What we can learn from the junction of past certainty with future possibility, is that when the diviner seeks signs of the intended lie of a single threat within the greater pattern, in that moment he is seeing what is planned - he is seeing great Bahru's intention for that thread. But mortal creatures have souls of their own, and will of their own, and they will not always cleave to Bahru's design. Thus the diviner sees, not what will come to pass, but merely what is intended to come to pass.

This the diviner must take care, for many things can change his foretelling, and make his efforts little more than wasted moments stolen from his own destiny. He must take care, and remember that while mortals are contrary things, and will change their path in an instant, the greatest misdirector of fate is knowledge of that fate. For that reason, a diviner must take care with what he reveals, lest in doing so he change his very foretelling. A diviner seeking to know his own destiny is inevitably changing what is planned for him, even in the knowing, and so such vane ventures are almost always doomed to failure.

Chapter Three: The Certainty of Prophecy

But yet Bahru, in His wisdom, must nurture the final outcome of his design. And though he must allow for the will of the mortal creatures of the world, he cannot allow his design to be ruined, merely altered. And so He lays prophecy. Where destiny is a flimsy thing that must be maintained, guided and husbanded with care and thought, prophecy is the driving inevitability of the procession of fate. Prophecy will come to pass regardless of mortal will, if Bahru must break the very world to make it so.

Prophecy can be foreseen just as any design of fate can, indeed prophecy is clearer, stronger, more prominent than any other weave of His making. But because prophecy must be true, by necessity it must also be achievable by many turns of the pattern. For this reason prophecy will not speak with certainty of events, but only outcomes, because these things must come to pass. The uninitiated accuse prophecy of being vague, uncertain, and interpretable in many ways. But what they fail to understand is that this is the very nature of prophecy. Because it must come to pass, because it cannot fail in the face of mortal intervention, it must have many routes that it can travel, should its initial design be ruined by a thread straying out of place.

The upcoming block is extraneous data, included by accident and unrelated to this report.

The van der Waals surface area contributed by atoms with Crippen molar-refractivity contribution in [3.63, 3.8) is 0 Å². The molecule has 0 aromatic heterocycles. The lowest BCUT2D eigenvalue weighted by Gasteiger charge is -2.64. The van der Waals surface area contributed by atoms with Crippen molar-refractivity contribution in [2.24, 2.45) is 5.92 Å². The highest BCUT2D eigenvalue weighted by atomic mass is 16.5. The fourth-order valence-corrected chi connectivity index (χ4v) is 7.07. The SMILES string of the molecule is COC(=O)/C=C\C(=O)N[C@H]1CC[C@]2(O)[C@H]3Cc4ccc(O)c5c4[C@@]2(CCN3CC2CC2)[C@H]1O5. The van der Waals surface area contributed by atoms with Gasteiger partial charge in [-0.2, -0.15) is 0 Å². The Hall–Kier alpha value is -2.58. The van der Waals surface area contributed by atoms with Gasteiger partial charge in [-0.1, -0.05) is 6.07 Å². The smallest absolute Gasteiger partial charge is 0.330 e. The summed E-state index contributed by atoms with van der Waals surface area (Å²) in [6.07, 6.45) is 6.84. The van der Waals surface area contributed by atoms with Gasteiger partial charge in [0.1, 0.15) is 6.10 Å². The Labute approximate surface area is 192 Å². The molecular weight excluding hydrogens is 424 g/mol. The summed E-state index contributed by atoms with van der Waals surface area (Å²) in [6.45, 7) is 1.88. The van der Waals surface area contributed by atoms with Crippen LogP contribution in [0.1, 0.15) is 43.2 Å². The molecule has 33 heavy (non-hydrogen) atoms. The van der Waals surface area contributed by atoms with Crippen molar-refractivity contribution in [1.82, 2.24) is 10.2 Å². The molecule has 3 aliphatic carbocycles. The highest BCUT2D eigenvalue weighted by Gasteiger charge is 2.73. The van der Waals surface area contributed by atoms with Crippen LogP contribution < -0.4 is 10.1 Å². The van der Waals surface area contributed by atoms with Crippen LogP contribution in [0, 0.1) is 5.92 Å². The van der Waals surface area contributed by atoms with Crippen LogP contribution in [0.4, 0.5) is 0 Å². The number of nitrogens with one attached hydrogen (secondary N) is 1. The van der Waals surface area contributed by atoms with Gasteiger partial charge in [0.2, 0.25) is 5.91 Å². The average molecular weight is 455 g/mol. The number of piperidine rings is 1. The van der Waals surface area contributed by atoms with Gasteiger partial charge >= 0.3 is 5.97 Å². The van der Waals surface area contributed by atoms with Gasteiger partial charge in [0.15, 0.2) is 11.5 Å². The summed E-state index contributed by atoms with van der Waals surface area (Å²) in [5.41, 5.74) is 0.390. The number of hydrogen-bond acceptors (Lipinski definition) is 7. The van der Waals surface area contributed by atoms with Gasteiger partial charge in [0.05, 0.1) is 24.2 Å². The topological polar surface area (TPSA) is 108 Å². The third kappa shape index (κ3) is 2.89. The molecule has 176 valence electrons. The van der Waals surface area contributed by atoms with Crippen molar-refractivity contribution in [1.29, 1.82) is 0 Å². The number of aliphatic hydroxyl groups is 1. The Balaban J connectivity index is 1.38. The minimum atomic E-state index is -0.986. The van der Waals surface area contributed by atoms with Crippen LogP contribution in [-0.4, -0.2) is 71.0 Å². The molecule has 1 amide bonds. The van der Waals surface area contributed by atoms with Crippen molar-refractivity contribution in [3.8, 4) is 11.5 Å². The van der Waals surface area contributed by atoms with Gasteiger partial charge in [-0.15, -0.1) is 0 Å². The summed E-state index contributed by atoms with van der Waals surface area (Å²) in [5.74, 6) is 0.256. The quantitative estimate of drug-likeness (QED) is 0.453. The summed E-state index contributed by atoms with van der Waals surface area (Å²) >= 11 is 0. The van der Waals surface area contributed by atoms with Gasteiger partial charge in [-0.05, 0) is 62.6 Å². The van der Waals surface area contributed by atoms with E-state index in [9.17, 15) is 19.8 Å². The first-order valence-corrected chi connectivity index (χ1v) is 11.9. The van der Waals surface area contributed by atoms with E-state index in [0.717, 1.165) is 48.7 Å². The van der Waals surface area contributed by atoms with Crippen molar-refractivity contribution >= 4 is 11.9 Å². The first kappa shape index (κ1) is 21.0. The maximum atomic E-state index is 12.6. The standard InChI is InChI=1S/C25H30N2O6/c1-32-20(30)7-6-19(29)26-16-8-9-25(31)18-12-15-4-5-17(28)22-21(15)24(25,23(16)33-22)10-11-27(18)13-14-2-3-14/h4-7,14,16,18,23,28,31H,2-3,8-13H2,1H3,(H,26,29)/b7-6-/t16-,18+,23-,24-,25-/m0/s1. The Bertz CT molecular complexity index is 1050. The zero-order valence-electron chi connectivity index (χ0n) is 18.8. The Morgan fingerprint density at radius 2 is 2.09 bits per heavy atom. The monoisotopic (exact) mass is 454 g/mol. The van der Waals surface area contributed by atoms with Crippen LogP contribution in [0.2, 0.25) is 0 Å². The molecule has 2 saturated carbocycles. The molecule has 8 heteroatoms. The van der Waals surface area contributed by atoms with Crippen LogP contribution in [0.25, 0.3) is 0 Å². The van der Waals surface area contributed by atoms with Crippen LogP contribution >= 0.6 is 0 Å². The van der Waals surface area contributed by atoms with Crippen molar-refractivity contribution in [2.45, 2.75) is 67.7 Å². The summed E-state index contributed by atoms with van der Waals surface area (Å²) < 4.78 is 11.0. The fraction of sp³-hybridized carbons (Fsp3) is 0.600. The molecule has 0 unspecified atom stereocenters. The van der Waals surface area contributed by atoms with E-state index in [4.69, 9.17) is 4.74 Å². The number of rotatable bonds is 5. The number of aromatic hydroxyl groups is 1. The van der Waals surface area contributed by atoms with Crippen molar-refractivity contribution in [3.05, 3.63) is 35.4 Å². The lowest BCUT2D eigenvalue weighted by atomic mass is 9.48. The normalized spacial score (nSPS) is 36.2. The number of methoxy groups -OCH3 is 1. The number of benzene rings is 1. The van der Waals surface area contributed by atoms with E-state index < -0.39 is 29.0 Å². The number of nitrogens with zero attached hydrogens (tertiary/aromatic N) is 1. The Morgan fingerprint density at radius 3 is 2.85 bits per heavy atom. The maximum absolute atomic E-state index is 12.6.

When Bahru lays down these certainties, even he himself knows only the destination, and not that path that will lead there. But there can be no subverting the march of prophecy. Not ever.

Chapter Three: The Gifts of Bahru

And so we must ask ourselves, can we detect Bahru's design in the world around us? How can mortal eyes perceive the pattern of Bahru's weaving? Why this is the simplest of things! For it is in those things that are entirely thrall to the physical world, to Bahru's divine will, that we can see the plan of the pattern. Watch the birds and the beasts, for they have no souls of their own. Look to the stars in the sky, for they are the first of Bahru's patterns. Look to those things that fall into the hands of chance, for there is no chance, only the will of Bahru. By knowing the behaviours of these things as well as we know our own minds can we read the pattern to come as easily as we might anticipate the weaving of a tapestry.

To know the pattern, and to husband it with care, and take what little boon we are afforded for our labours. That is what it is to be sangoma.